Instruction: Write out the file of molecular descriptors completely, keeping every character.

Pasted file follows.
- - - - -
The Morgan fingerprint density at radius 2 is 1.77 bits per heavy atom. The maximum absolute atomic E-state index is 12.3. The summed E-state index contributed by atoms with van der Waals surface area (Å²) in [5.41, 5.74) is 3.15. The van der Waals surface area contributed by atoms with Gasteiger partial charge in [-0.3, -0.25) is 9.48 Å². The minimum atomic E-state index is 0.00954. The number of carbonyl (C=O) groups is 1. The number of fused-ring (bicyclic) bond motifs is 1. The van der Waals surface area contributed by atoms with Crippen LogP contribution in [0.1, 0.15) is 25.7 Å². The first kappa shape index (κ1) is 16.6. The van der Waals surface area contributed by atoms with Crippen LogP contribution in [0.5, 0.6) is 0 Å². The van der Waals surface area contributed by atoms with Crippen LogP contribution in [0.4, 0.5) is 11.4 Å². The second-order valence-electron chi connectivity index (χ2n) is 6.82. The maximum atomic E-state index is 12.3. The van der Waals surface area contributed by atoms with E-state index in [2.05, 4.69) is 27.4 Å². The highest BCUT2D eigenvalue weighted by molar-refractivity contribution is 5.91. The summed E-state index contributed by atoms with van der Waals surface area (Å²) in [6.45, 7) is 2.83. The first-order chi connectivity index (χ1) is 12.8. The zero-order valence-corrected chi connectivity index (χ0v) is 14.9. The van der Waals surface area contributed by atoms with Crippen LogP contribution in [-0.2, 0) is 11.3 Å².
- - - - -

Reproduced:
The Morgan fingerprint density at radius 2 is 1.77 bits per heavy atom. The maximum absolute atomic E-state index is 12.3. The summed E-state index contributed by atoms with van der Waals surface area (Å²) in [5.41, 5.74) is 3.15. The van der Waals surface area contributed by atoms with Gasteiger partial charge in [-0.3, -0.25) is 9.48 Å². The minimum atomic E-state index is 0.00954. The number of carbonyl (C=O) groups is 1. The number of fused-ring (bicyclic) bond motifs is 1. The van der Waals surface area contributed by atoms with Crippen LogP contribution in [0.1, 0.15) is 25.7 Å². The first kappa shape index (κ1) is 16.6. The van der Waals surface area contributed by atoms with Crippen LogP contribution in [0.5, 0.6) is 0 Å². The van der Waals surface area contributed by atoms with Crippen LogP contribution in [0.4, 0.5) is 11.4 Å². The second-order valence-electron chi connectivity index (χ2n) is 6.82. The maximum atomic E-state index is 12.3. The van der Waals surface area contributed by atoms with E-state index in [2.05, 4.69) is 27.4 Å². The highest BCUT2D eigenvalue weighted by molar-refractivity contribution is 5.91. The summed E-state index contributed by atoms with van der Waals surface area (Å²) in [6.45, 7) is 2.83. The first-order chi connectivity index (χ1) is 12.8. The zero-order valence-corrected chi connectivity index (χ0v) is 14.9. The van der Waals surface area contributed by atoms with Crippen LogP contribution in [-0.2, 0) is 11.3 Å².